This post is part of “DigiLit Sunday,” hosted by Margaret Simon at Reflections on the Teche. Please be sure to visit her there to read more Digilit Sunday contributions.
When Margaret posted this week’s topic for #DigiLit Sunday, I groaned. Where to begin with the word motivation?
I started jotting my thoughts as they came to me. My list looked something like this:
- Love motivates us to do things for others.
- A sense of accomplishment can motivate us to do things.
- What about desire? What role does this play?
- People are motivated to learn about and do things that are interesting to them.
None of this helped me narrow this topic down. I could think of personal examples for each point on this list, but I was curious about how these feelings work in the classroom. I had some examples from my own teaching experience, but I didn’t want to write only about anecdotal evidence. In The Journey is Everything (Heniemann, 2016), Katherine Bomer advises writers to “Read, watch, and listen. All types of texts—books, movies, art, music, Ted Talks—provide inspiration as well as actual content for elaborating essays.”
Sure enough, a quick Google search brought me to Daniel Pink’s Ted Talk on motivation. After about fifteen minutes of describing why carrot and stick approaches to motivation don’t work for “definitional tasks of the 21st century,” Pink went on to explain that intrinsic motivation is the best way to ensure high performance on creative, cognitively demanding tasks. Pink stated that people are motivated when they “desire to do things because they matter, because we like it, because they’re interesting, and because they’re part of something important.”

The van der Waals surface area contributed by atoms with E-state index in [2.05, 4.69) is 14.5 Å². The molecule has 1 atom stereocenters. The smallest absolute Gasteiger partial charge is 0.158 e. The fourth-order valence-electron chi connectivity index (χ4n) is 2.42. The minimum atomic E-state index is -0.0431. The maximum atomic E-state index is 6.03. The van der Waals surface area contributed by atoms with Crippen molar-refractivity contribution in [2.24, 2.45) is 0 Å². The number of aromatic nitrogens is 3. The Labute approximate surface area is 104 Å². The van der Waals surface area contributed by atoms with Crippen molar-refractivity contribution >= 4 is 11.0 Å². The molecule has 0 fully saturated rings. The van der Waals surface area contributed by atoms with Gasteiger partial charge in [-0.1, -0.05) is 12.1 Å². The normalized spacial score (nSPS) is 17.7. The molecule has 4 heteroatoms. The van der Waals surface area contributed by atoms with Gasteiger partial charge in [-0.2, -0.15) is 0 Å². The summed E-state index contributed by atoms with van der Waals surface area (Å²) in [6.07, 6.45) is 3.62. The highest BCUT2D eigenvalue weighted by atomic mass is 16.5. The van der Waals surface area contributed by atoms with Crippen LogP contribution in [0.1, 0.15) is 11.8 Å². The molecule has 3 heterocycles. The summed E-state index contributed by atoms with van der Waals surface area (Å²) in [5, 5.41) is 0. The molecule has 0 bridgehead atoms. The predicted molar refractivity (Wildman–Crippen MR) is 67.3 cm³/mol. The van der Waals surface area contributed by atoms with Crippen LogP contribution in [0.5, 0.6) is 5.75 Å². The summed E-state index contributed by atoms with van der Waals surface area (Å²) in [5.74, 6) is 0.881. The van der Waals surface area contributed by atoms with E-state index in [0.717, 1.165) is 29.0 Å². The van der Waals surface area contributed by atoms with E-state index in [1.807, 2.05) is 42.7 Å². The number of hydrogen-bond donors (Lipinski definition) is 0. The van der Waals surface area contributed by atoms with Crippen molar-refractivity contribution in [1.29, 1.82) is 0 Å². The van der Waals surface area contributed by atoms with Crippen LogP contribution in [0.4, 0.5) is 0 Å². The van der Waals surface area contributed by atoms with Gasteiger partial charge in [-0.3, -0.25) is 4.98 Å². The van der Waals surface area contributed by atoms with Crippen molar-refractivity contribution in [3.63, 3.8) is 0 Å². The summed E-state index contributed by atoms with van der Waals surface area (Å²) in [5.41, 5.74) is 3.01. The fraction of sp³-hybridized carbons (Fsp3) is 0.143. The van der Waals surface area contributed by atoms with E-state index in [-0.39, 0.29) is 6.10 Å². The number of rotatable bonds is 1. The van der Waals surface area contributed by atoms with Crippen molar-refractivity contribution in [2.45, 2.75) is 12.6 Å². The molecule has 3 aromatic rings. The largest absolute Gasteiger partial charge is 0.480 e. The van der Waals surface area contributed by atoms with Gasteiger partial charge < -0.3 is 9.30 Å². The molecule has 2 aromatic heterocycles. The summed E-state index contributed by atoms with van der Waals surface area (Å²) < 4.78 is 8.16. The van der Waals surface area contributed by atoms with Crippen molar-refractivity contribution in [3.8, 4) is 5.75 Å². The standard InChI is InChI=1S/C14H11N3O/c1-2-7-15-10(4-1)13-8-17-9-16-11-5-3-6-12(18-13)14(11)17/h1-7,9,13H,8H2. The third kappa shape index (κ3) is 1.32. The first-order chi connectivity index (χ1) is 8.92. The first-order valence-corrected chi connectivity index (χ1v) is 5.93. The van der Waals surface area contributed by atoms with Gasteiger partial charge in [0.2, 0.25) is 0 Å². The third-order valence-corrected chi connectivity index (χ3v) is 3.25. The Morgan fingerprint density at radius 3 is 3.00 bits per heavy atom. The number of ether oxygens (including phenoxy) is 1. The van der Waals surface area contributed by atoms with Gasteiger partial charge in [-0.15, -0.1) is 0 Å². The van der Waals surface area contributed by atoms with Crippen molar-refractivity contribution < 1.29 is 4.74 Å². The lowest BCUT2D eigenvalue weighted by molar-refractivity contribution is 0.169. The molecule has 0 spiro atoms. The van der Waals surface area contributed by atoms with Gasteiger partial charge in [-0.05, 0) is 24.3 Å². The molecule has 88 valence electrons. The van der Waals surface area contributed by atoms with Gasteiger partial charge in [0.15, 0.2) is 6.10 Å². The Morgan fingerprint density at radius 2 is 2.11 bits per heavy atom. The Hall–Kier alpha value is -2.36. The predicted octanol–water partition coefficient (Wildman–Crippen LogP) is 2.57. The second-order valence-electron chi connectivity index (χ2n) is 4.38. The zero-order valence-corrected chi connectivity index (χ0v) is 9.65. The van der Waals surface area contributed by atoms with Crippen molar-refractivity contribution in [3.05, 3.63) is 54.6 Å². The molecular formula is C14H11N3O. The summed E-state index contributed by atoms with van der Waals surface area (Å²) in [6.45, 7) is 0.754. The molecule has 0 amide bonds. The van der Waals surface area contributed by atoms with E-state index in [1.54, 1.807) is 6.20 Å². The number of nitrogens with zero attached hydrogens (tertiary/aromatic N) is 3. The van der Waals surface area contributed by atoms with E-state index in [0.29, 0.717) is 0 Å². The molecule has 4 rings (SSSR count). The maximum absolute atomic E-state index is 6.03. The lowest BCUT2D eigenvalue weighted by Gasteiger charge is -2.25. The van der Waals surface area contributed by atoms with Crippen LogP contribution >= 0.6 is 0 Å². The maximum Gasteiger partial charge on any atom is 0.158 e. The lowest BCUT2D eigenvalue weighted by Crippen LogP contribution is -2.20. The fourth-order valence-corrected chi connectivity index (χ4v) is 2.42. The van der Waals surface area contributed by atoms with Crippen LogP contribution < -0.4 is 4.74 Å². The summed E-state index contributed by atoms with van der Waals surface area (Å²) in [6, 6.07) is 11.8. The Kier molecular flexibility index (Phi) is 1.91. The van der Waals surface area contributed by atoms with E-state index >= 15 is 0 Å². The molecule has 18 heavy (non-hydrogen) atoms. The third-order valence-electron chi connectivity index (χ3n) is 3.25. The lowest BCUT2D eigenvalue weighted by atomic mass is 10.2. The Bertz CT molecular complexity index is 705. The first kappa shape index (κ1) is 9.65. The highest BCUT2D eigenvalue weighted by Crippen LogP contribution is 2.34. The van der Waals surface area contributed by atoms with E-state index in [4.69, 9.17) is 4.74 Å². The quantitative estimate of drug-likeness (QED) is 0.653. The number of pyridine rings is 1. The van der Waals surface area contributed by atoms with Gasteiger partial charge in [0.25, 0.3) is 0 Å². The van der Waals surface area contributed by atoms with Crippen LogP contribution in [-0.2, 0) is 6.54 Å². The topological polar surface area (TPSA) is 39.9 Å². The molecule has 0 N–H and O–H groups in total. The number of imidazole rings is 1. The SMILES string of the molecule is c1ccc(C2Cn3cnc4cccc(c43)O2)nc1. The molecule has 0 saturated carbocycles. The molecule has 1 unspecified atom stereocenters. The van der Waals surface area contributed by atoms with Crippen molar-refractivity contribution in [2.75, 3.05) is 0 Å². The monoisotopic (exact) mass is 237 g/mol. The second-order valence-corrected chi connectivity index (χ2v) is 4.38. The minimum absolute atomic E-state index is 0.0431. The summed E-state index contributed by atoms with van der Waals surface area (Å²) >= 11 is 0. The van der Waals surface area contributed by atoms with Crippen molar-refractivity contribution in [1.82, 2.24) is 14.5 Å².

He went on to list three factors critical to intrinsic motivation:
- autonomy—the urge to direct our own lives
- mastery—the desire to get better and better at something that matters
- purpose—the yearning to do what we do in the service of something larger than ourselves
I was struck by the similarities between what I wrote on my initial list and the three factors Pink describes as necessary for intrinsic motivation. And although Pink was looking at these elements in terms of business, their application to the classroom is obvious.
My students are always more motivated to read a book they have chosen, even if I limit their choice by giving them two or three options. Writing stories and essays about self-chosen topics is a much richer learning experience because the subject is meaningful to the writer.
The importance of students setting their own learning goals is not a new idea. But I know I need to do a better job at facilitating this process with my own students. Again, we can guide students through this process, even if we give them two or three goals to choose from.
Finally, giving our students a sense of purpose, of working toward “something larger than ourselves” is highly motivating. In the weeks after 9/11, I wanted to find some way to involve my 3rd grade students in efforts to help the families of the victims of the attacks. We ultimately designed and created an afghan that was raffled off. We donated the money raised to a fund for victims’ families. The kids were proud of the fact that they were contributing, and many even wanted to learn to knit so they could help with that part of the project.
So much has been written about motivation that it would take a person years to read all the articles and books that have been published recently. But motivating our students is arguably the most important part of our job. So thank you, Margaret, for selecting motivation as our theme this week. It’s been helpful for me to examine my own thoughts about motivation and do a little research on the subject. I also found at least two books I’ve been meaning to read right on my bookshelf about this very topic. Now I’m motivated to start reading them today!